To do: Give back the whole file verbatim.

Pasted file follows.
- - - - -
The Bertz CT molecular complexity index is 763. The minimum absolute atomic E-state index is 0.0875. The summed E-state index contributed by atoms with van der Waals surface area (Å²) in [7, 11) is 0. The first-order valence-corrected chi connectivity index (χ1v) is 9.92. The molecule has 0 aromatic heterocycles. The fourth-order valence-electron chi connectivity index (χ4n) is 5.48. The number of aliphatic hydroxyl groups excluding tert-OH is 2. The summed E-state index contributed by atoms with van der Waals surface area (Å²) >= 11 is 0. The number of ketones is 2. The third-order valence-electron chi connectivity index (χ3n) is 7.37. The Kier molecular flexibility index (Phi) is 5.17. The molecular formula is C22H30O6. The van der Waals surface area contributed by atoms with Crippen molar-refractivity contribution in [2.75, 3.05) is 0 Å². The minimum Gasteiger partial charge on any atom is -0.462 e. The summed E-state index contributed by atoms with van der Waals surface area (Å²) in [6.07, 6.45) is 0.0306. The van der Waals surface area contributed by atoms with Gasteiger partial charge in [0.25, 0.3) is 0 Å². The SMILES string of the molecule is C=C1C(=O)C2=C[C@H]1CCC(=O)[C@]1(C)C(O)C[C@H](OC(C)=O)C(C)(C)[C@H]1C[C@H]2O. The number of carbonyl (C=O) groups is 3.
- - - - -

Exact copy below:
The Bertz CT molecular complexity index is 763. The minimum absolute atomic E-state index is 0.0875. The summed E-state index contributed by atoms with van der Waals surface area (Å²) in [7, 11) is 0. The first-order valence-corrected chi connectivity index (χ1v) is 9.92. The molecule has 0 aromatic heterocycles. The fourth-order valence-electron chi connectivity index (χ4n) is 5.48. The number of aliphatic hydroxyl groups excluding tert-OH is 2. The summed E-state index contributed by atoms with van der Waals surface area (Å²) >= 11 is 0. The number of ketones is 2. The third-order valence-electron chi connectivity index (χ3n) is 7.37. The Kier molecular flexibility index (Phi) is 5.17. The molecular formula is C22H30O6. The van der Waals surface area contributed by atoms with Crippen molar-refractivity contribution in [2.75, 3.05) is 0 Å². The minimum Gasteiger partial charge on any atom is -0.462 e. The summed E-state index contributed by atoms with van der Waals surface area (Å²) in [6.07, 6.45) is 0.0306. The van der Waals surface area contributed by atoms with Gasteiger partial charge in [0.25, 0.3) is 0 Å². The SMILES string of the molecule is C=C1C(=O)C2=C[C@H]1CCC(=O)[C@]1(C)C(O)C[C@H](OC(C)=O)C(C)(C)[C@H]1C[C@H]2O. The number of carbonyl (C=O) groups is 3.